Esquire (UK)

Dark horse: plug in a Ford Mustang Mach-E

The Mustang Mach-E joins the charge of electric SUVs

- By Will Hersey Photograph by Nick Ballon

There are no circumstan­ces or alternate realities in which a motoring journalist would be classed as a key worker. Ventriloqu­ists stand a better chance. However, during the gloom of a January lockdown it does give you a legitimate reason for escaping your own four walls — and indeed postcode — in the name of work. In my case, the new Ford Mustang Mach-E was as close to a getaway car as I’ve ever come. As a disclaimer, it is possible that all the excitement may have coloured my objectivit­y over the following paragraphs. Never has the A21 looked so full of possibilit­y.

First, though, we need to get the name thing out of the way. You might be wondering how an all-electric crossover SUV with a vegan leather interior relates to the original Mustang: a throaty, thirsty, two-door muscle car made famous when Steve McQueen donutted his way around San Francisco during Bullitt in 1968. And it’s a fair thing to wonder upon.

Aside from a few shared styling details like the raised front haunches, the short answer seems to be that, as its first bona fide, allelectri­c car, which has taken some serious efforts and investment to develop, the marketers at Ford want the world to be as excited about it as they are.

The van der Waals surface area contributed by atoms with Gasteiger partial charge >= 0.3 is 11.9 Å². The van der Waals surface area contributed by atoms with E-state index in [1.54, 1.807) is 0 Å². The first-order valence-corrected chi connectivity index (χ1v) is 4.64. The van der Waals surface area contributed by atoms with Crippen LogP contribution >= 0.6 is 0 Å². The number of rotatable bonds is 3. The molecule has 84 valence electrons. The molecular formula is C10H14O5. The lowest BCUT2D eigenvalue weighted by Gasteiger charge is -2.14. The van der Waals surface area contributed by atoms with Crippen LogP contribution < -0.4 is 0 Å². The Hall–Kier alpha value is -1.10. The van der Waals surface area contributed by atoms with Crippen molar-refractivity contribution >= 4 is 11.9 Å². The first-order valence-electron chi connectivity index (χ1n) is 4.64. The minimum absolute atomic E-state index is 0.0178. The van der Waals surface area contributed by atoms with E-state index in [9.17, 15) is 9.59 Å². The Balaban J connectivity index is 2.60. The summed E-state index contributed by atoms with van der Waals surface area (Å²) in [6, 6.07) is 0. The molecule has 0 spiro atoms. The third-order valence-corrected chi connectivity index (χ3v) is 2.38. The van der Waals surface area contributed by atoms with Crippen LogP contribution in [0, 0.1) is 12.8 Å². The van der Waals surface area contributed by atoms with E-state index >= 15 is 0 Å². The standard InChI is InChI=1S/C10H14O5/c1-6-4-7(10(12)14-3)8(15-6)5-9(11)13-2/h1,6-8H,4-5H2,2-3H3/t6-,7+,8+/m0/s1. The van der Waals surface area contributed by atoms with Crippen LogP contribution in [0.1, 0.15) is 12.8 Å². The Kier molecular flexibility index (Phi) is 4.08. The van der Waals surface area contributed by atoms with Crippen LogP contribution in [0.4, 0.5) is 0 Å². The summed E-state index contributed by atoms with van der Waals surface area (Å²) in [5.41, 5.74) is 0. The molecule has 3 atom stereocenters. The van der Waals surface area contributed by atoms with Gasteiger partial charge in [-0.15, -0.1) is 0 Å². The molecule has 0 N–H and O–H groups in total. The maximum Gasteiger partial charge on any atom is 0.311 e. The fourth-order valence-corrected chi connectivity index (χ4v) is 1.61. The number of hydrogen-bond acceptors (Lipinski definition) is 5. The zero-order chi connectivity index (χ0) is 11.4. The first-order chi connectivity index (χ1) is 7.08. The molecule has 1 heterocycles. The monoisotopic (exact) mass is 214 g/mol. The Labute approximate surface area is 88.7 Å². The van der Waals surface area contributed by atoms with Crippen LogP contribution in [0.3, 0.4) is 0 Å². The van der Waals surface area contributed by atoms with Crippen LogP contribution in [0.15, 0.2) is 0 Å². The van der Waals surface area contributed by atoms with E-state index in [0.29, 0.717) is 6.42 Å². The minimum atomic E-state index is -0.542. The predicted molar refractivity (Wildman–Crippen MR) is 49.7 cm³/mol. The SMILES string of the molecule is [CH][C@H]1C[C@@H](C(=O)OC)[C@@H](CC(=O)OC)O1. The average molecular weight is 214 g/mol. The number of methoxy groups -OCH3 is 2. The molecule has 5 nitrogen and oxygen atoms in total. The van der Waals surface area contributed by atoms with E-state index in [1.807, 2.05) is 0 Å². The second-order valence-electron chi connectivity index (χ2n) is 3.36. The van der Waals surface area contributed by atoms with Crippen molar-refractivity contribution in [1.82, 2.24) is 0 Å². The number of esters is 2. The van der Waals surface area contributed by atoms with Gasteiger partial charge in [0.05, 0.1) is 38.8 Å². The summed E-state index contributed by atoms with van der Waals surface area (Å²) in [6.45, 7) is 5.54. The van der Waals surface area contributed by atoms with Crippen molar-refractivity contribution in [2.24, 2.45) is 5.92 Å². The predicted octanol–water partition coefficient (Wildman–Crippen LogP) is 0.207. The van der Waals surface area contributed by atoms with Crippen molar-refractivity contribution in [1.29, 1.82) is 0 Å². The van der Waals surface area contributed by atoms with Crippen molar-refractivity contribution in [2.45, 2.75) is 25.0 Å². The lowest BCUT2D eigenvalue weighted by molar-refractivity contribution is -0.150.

In fact, there isn’t a Ford badge to be found anywhere on this car, only the familiar Mustang pony. Parked among the usual metal on a London

the Mach-E is tall, handsome and carries a little swagger. Once you’ve worked out how to open the handle-free doors, you’re greeted by a pleasingly spare and tactile cabin, dominated by the world’s biggest tablet outside of Ancient Greece.

The horse theme is stretched into the three drive modes — Whisper, Active and Untamed (are you following?) — each of which alters the throttle, steering and pedal settings, as well as the ambient lighting. Untamed also plays fake engine noise through the Bang & Olufsen sound system for anyone suffering withdrawal­s.

Hit the accelerato­r and the pull is instant; an electric car characteri­stic that never gets dull. In this, the Extended Range AWD, its two electric motors manage a 0–62mph time of 5.1secs and produce 346bhp. Coming soon is a GT that looks set to become the world’s fastestacc­elerating electric SUV of all (it’s already claimstree­t, ing 0–62mph in 3.7secs). Until then, this one is plenty punchy enough.

The battery promises a range of 335 miles on full charge, enough to get you from London to, say, Hadrian’s Wall, give or take. And it’s likely such a journey would pass by very pleasantly. The clear, intuitive display and roomy interior provide a sense of calm, the power train adding the purpose. In the back, there’s room for three sizable adults who are able to enjoy the panoramic roof (with infrared protection, of course). And if you also wanted you could stop en route to make use of the Mach-E’s sizeable “frunk”, which somewhat improbably has been built to work as a cooler for tailgate parties. Shrimp anyone?

Unfortunat­ely, I didn’t manage to test out this function myself. A roadside cook-out might have been seen as stretching the work remit a little. Either way, on returning home, the overall impression is of a smart, refined and very capable rival to the Polestar 2 and coming Tesla Model Y.

My getaway car had served me well. Only one problem — it had brought me home again.


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